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Predicting Fatigue and Psychophysiological Test Performance from Speech for Safety-Critical Environments.

Baykaner KR, Huckvale M, Whiteley I, Andreeva S, Ryumin O - Front Bioeng Biotechnol (2015)

Bottom Line: We show that voice features and test scores are affected by both the total time spent awake and the time position within each subject's circadian cycle.However, we show that time spent awake and time-of-day information are poor predictors of the test results, while voice features can give good predictions of the psychophysiological test scores and sleep latency.Mean absolute errors of prediction are possible within about 17.5% for sleep latency and 5-12% for test scores.

View Article: PubMed Central - PubMed

Affiliation: Speech Hearing and Phonetic Sciences, Psychology and Language Sciences, University College London , London , UK.

ABSTRACT
Automatic systems for estimating operator fatigue have application in safety-critical environments. A system which could estimate level of fatigue from speech would have application in domains where operators engage in regular verbal communication as part of their duties. Previous studies on the prediction of fatigue from speech have been limited because of their reliance on subjective ratings and because they lack comparison to other methods for assessing fatigue. In this paper, we present an analysis of voice recordings and psychophysiological test scores collected from seven aerospace personnel during a training task in which they remained awake for 60 h. We show that voice features and test scores are affected by both the total time spent awake and the time position within each subject's circadian cycle. However, we show that time spent awake and time-of-day information are poor predictors of the test results, while voice features can give good predictions of the psychophysiological test scores and sleep latency. Mean absolute errors of prediction are possible within about 17.5% for sleep latency and 5-12% for test scores. We discuss the implications for the use of voice as a means to monitor the effects of fatigue on cognitive performance in practical applications.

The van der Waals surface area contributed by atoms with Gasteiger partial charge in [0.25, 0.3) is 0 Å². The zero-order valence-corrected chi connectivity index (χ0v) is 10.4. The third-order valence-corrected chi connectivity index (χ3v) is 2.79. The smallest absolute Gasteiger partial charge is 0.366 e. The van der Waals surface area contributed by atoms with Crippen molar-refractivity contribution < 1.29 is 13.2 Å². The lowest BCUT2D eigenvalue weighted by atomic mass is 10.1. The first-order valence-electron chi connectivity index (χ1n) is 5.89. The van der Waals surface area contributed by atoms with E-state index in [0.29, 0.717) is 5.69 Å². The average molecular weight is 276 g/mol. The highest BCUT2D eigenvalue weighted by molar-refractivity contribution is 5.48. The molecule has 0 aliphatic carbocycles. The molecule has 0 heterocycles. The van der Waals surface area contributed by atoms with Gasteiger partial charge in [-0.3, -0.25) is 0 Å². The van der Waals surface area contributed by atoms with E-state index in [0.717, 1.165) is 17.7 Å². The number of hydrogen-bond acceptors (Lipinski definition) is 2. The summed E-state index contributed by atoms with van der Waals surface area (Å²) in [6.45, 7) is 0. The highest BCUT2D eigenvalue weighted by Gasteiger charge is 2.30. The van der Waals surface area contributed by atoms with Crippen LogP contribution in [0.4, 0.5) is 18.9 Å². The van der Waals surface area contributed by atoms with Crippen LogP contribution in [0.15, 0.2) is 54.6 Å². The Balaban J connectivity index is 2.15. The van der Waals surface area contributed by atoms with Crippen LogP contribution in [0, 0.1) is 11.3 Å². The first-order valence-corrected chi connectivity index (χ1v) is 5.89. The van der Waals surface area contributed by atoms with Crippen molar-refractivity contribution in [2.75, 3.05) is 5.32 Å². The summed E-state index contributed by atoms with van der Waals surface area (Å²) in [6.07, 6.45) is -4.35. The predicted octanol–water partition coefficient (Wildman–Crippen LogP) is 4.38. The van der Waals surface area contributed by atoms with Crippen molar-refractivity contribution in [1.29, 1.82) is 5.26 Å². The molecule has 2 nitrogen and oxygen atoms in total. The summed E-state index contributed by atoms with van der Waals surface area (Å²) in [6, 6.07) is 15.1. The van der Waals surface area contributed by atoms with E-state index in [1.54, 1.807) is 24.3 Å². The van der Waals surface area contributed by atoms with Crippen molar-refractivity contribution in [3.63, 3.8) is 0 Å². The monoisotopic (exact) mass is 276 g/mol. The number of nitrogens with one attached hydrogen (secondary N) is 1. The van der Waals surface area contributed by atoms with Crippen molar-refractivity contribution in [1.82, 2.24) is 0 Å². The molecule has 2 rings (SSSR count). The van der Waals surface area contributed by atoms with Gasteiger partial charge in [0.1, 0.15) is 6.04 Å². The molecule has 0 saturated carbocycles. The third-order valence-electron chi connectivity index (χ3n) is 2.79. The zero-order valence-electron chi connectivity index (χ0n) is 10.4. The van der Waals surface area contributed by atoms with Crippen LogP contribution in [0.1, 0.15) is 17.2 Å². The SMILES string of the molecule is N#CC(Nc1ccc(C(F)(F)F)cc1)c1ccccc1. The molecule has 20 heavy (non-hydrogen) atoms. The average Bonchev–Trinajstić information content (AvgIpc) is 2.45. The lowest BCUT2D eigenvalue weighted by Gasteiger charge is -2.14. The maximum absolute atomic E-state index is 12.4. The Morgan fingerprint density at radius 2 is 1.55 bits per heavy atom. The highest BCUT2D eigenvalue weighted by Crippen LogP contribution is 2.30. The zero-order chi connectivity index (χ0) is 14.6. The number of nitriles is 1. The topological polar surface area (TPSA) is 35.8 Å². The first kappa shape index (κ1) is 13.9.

No MeSH data available.


Related in: MedlinePlus

Scatter plots showing the relationship between “time only” model predictions and observations for the psychophysiological tests. The solid line is the line y = x, which shows all possible perfect predictions.
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Figure 3: Scatter plots showing the relationship between “time only” model predictions and observations for the psychophysiological tests. The solid line is the line y = x, which shows all possible perfect predictions.

Mentions: Although some indication of the model performance can be gained by observing the correlation coefficients and RAEs of the test z-scores, it is easier to interpret when the predictions and observations are de-normalized so that error can be considered in its original units. Figure 3 shows scatterplots indicating the relationship between the PPT scores and the de-normalized predictions for all test folds of a single 10-fold cross-validation of the time-features only MLR model (for each PPT). Recalculating the correlations and MAEs for the denormalised predictions of the time based MLR model gives R = 0.64, 0.83, 0.56, and 0.78, and MAE = 41.90 ms, 12.42 ms, 2.54 errors, and 35.55 s, for the simple RT, planned RT, memory, and cognition tests, respectively. The correlations are much higher than those calculated based on the z-standardized data, indicating that the subject means are responsible for the largest portion of the prediction accuracy (i.e., individual differences in subject performance account for a large part of the variation in the data).